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When the Patient Suffers From a Fear of Speaking Up

August 28, 2000|DR. LINDA REID | Linda Reid is a pediatrician currently practicing primary care in Los Angeles

The waiting room was full. I was working the treadmill--seeing a packed schedule of patients assigned to me in a managed care clinic. I only had 10 minutes to see my next patient. That was ample time, however, to help Helen (not her real name) with her concerns about her skin.

For her mild acne, I prescribed two creams that helped dry the oily areas on her face. For a few patches of eczema on her arms, I prescribed another cream and gave her instructions to moisturize, moisturize, moisturize.

Helen seemed satisfied with the treatment plan. And we still had a few minutes left--enough time to explore and answer Helen's additional questions about her seasonal allergy symptoms and to prescribe an antihistamine that wouldn't make her sleepy.

Summarizing the visit's advice, I tucked her chart under my arm and stepped toward the door, extending my other hand to her with a warm smile.

"Thank you for coming, and please come back and see me again if things don't improve."

I had barely reached the door before I heard the three words that spell chaos for a busy physician's schedule.

"By the way . . ."

I turned, mentally calculating how I would juggle my afternoon schedule to keep my waiting patients from mutinying. For I knew that, as always, those three words would lead me and my patient toward the real reason for her visit--the problem she had not mentioned until now, the reason we needed those valuable minutes to explore.

". . . I collapsed last week."


Helping Helen that day took me and my associates over an hour. The differential diagnosis (the list of possible causes) was long and serious, including problems with the brain and nerves such as seizures, heart rhythm disturbances and abnormalities in metabolism such as low blood sugar. The evaluation eventually led to a relatively more comforting conclusion. Helen was suffering from exhaustion and stress. Her treatment plan included counseling services and rest. Unfortunately, the stress levels of my waiting patients were magnified by the delay.

Helen wasn't alone in her reluctance to bring up her most critical concerns at the beginning of the visit. It's understandably difficult for most people to bare their feelings and worries to a stranger. It's even harder when the doctor is perceived as a figure of authority, who, patients fear, may criticize and judge them. It takes time to build the trust that allows folks to comfortably share their innermost thoughts and secrets.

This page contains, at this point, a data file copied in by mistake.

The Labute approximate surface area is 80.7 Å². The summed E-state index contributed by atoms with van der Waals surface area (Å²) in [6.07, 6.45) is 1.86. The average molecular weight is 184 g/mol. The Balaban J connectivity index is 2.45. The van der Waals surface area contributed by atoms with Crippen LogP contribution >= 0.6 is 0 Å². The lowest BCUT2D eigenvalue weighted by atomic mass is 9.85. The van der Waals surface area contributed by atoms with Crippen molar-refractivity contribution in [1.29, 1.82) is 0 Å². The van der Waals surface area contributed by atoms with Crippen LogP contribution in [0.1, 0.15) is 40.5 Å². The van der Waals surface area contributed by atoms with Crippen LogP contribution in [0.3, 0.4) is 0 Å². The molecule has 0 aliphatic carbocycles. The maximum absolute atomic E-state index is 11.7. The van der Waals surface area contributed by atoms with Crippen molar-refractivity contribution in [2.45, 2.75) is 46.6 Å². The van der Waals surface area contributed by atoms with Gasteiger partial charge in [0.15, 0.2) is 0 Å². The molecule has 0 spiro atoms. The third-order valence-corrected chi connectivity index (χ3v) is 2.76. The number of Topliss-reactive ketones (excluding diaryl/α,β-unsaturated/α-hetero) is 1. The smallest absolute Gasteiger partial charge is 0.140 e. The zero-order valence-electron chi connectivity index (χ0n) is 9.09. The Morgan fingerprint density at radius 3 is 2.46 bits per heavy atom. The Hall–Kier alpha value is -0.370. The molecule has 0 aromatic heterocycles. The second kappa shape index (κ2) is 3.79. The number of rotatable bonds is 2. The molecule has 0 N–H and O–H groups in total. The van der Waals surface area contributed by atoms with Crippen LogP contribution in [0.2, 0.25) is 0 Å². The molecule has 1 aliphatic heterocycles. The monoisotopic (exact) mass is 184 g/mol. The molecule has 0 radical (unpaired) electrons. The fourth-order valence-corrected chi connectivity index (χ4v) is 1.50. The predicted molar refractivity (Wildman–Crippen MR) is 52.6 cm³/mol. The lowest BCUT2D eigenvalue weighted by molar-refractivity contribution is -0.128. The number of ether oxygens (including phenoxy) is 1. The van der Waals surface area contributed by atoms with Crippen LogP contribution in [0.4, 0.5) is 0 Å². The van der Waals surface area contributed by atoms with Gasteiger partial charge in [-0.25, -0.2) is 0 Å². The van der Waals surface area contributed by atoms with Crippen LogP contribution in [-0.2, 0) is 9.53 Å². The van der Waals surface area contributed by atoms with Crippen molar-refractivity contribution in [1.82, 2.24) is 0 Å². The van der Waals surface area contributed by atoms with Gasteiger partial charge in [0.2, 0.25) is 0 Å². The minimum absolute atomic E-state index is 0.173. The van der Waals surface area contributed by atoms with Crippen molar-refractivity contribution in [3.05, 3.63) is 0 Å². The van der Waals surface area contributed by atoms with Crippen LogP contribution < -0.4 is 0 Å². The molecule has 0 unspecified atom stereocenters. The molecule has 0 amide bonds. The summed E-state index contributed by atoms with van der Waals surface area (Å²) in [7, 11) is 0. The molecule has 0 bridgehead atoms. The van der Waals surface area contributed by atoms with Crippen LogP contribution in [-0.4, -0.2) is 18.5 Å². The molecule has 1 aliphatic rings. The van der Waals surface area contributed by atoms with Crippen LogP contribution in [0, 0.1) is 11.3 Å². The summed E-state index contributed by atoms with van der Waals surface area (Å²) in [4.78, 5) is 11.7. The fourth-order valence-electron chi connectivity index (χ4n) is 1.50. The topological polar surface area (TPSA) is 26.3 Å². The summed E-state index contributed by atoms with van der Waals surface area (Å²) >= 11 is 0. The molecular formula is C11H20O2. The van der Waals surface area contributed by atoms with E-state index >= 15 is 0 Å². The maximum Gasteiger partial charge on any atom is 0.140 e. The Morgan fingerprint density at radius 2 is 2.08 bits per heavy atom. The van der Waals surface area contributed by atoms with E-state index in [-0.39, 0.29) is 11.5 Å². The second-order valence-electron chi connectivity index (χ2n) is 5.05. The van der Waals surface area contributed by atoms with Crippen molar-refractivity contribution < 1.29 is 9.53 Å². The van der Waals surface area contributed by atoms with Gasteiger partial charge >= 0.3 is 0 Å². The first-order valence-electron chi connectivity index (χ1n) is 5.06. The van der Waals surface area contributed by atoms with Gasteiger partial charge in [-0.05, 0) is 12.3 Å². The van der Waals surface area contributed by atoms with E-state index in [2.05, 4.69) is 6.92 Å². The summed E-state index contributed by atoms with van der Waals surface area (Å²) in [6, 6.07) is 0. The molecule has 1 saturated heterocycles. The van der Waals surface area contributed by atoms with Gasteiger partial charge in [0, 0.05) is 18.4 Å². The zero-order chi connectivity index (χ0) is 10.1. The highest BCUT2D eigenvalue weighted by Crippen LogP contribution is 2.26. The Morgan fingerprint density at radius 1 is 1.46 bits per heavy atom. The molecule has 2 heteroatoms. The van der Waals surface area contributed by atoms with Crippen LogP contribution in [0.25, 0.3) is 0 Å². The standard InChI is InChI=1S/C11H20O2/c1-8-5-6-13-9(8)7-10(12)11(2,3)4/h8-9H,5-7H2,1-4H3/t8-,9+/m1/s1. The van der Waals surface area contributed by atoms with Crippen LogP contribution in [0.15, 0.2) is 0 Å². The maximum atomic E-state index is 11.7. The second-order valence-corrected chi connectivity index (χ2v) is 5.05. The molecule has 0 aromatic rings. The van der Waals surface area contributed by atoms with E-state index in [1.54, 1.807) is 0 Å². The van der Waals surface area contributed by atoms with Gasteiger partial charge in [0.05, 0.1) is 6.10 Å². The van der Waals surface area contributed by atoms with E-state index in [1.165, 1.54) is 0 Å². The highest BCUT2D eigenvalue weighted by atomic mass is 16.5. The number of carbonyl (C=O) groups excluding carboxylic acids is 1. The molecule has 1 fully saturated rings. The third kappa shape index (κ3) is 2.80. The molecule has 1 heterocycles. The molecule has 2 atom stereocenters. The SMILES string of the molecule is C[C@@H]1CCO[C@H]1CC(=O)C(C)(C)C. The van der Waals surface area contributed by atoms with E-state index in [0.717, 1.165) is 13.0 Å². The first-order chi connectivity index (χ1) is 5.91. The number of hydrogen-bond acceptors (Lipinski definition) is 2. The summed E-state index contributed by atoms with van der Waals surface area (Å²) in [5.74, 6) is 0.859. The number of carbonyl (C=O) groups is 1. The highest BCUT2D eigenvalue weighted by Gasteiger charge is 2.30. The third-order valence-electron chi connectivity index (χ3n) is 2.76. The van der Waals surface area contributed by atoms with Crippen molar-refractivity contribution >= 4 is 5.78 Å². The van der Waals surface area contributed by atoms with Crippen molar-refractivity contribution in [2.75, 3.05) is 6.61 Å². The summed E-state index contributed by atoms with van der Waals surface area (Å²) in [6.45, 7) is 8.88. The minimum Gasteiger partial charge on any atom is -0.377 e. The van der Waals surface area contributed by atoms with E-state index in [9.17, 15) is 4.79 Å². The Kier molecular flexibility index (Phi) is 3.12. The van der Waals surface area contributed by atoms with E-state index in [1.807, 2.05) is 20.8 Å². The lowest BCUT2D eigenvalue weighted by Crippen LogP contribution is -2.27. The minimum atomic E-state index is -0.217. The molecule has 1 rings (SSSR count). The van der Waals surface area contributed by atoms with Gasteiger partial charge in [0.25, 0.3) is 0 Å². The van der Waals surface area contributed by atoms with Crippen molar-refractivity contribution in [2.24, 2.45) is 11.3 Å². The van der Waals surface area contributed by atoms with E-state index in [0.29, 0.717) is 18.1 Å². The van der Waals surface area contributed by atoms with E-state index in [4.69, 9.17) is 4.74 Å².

Often much longer than 10 or 15 minutes.


Even with a familiar doctor, it's tough for patients to know what to ask. When I take my car to the dealer for repairs, I haven't the foggiest idea whether the rattle in the thingamajig is more serious than the clang in the whatchamacallit. I list my questions for the service manager and hope that he'll be able to keep the vehicle running--for a not too unreasonable cost.

My goal as a doctor is to do the same for my patients' "vehicles," though I do wish that our bodies' Manufacturer had provided us with an owner's guide or repair manual to aid in the task. I encourage my patients to mention all of their concerns, since I don't always know at first which of them may turn out to be serious or related to the reason behind the visit. If I sense discomfort in discussing sensitive or potentially embarrassing subjects, I try to reassure my patients that, like most doctors, I've "seen and heard it all," and have been trained to help, not judge.

Then, my patients and I agree to an "action plan" for diagnosis, treatment and follow-up. I prefer to work alongside my patients as a resource, rather than be expected to provide authoritarian direction (common in generations past, less so today). Together, my patient and I can address his or her needs, and make arrangements for further evaluation and follow-up visits if indicated. Even in the most demanding managed-care settings, some of which allow as little as five to six minutes of contact time per visit between doctor and patient, similar efforts to prioritize concerns and temporize the less-acute issues can allow for reasonable health care service.


But it is you, the patients, who can have the most immediate and effective impact on the services you receive. As health care consumers, you should be assertive about your needs and expectations, and take advantage of your voting and buying power when choosing and working with health care plans.

Help your doctor help you by prioritizing your concerns before your visit. If you think your issues will need a substantial amount of time to address, ask for more time when you make your appointment. Most doctors can make advance arrangements for longer visits. When you and your doctor finally do meet, bring up your most important worries first--and if you're not sure what's most critical, let your doctor help with the list.

And, please, don't hesitate to be open about worries and concerns, especially in the arena of emotions, feelings, sexuality and psychology.

Mindful of my experience with Helen, I now follow my greetings to my patients with an honest, "We only have 10 minutes. Please tell me how I can best help you with your most important concerns."


Claire Panosian Dunavan is on vacation.


Linda Reid is a pediatrician currently practicing primary care in Los Angeles. Doctor Files appears the fourth Monday of the month.

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